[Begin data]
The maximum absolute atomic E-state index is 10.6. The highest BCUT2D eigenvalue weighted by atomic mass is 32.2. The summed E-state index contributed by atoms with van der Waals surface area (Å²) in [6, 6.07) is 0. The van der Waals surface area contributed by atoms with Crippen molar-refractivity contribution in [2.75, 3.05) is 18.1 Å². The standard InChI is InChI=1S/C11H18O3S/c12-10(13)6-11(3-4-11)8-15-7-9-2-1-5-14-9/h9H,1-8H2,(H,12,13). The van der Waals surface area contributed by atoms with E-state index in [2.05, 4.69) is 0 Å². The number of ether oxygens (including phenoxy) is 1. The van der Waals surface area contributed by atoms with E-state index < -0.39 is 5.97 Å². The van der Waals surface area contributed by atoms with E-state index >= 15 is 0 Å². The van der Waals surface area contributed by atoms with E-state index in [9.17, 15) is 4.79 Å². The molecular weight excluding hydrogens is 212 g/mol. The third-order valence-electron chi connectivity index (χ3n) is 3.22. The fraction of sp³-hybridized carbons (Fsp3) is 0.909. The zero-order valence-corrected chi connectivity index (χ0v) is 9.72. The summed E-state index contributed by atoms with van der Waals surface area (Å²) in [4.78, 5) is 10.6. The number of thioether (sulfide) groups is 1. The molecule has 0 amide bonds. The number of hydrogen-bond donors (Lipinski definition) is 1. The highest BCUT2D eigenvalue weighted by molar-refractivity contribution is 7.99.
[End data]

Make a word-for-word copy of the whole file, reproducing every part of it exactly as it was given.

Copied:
The maximum absolute atomic E-state index is 10.6. The highest BCUT2D eigenvalue weighted by atomic mass is 32.2. The summed E-state index contributed by atoms with van der Waals surface area (Å²) in [6, 6.07) is 0. The van der Waals surface area contributed by atoms with Crippen molar-refractivity contribution in [2.75, 3.05) is 18.1 Å². The standard InChI is InChI=1S/C11H18O3S/c12-10(13)6-11(3-4-11)8-15-7-9-2-1-5-14-9/h9H,1-8H2,(H,12,13). The van der Waals surface area contributed by atoms with E-state index in [2.05, 4.69) is 0 Å². The number of ether oxygens (including phenoxy) is 1. The van der Waals surface area contributed by atoms with E-state index < -0.39 is 5.97 Å². The van der Waals surface area contributed by atoms with E-state index >= 15 is 0 Å². The van der Waals surface area contributed by atoms with E-state index in [9.17, 15) is 4.79 Å². The molecular weight excluding hydrogens is 212 g/mol. The third-order valence-electron chi connectivity index (χ3n) is 3.22. The fraction of sp³-hybridized carbons (Fsp3) is 0.909. The zero-order valence-corrected chi connectivity index (χ0v) is 9.72. The summed E-state index contributed by atoms with van der Waals surface area (Å²) in [4.78, 5) is 10.6. The number of thioether (sulfide) groups is 1. The molecule has 0 amide bonds. The number of hydrogen-bond donors (Lipinski definition) is 1. The highest BCUT2D eigenvalue weighted by molar-refractivity contribution is 7.99.